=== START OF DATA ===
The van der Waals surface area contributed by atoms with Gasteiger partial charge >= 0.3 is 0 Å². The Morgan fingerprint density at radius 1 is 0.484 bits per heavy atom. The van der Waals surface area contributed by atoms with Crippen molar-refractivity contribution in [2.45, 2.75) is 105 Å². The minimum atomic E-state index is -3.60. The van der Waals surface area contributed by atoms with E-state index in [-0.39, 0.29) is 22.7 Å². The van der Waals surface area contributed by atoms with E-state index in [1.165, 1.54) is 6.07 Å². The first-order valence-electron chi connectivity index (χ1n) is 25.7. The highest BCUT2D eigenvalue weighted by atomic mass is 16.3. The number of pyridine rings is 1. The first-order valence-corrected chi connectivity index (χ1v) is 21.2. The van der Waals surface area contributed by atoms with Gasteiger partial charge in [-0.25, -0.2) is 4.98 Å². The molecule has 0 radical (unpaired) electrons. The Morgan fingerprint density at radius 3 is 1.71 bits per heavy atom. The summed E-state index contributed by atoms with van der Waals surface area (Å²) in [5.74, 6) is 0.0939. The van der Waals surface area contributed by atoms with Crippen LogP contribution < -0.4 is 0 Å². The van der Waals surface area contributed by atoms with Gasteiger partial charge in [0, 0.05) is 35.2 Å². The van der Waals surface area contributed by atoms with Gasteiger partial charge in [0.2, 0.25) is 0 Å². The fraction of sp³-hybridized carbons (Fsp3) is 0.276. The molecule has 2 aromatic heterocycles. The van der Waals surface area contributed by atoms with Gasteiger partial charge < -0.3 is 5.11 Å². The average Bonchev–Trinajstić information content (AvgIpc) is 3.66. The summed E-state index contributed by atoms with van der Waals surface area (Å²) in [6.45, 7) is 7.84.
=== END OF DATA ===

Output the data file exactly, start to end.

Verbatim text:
The van der Waals surface area contributed by atoms with Gasteiger partial charge >= 0.3 is 0 Å². The Morgan fingerprint density at radius 1 is 0.484 bits per heavy atom. The van der Waals surface area contributed by atoms with Crippen molar-refractivity contribution in [2.45, 2.75) is 105 Å². The minimum atomic E-state index is -3.60. The van der Waals surface area contributed by atoms with E-state index in [-0.39, 0.29) is 22.7 Å². The van der Waals surface area contributed by atoms with E-state index in [1.165, 1.54) is 6.07 Å². The first-order valence-electron chi connectivity index (χ1n) is 25.7. The highest BCUT2D eigenvalue weighted by atomic mass is 16.3. The number of pyridine rings is 1. The first-order valence-corrected chi connectivity index (χ1v) is 21.2. The van der Waals surface area contributed by atoms with Gasteiger partial charge in [-0.25, -0.2) is 4.98 Å². The molecule has 0 radical (unpaired) electrons. The Morgan fingerprint density at radius 3 is 1.71 bits per heavy atom. The summed E-state index contributed by atoms with van der Waals surface area (Å²) in [5.74, 6) is 0.0939. The van der Waals surface area contributed by atoms with Crippen LogP contribution < -0.4 is 0 Å². The van der Waals surface area contributed by atoms with Gasteiger partial charge in [0, 0.05) is 35.2 Å². The van der Waals surface area contributed by atoms with Gasteiger partial charge in [0.2, 0.25) is 0 Å². The fraction of sp³-hybridized carbons (Fsp3) is 0.276. The molecule has 2 aromatic heterocycles. The van der Waals surface area contributed by atoms with Gasteiger partial charge < -0.3 is 5.11 Å². The average Bonchev–Trinajstić information content (AvgIpc) is 3.66. The summed E-state index contributed by atoms with van der Waals surface area (Å²) in [6.45, 7) is 7.84.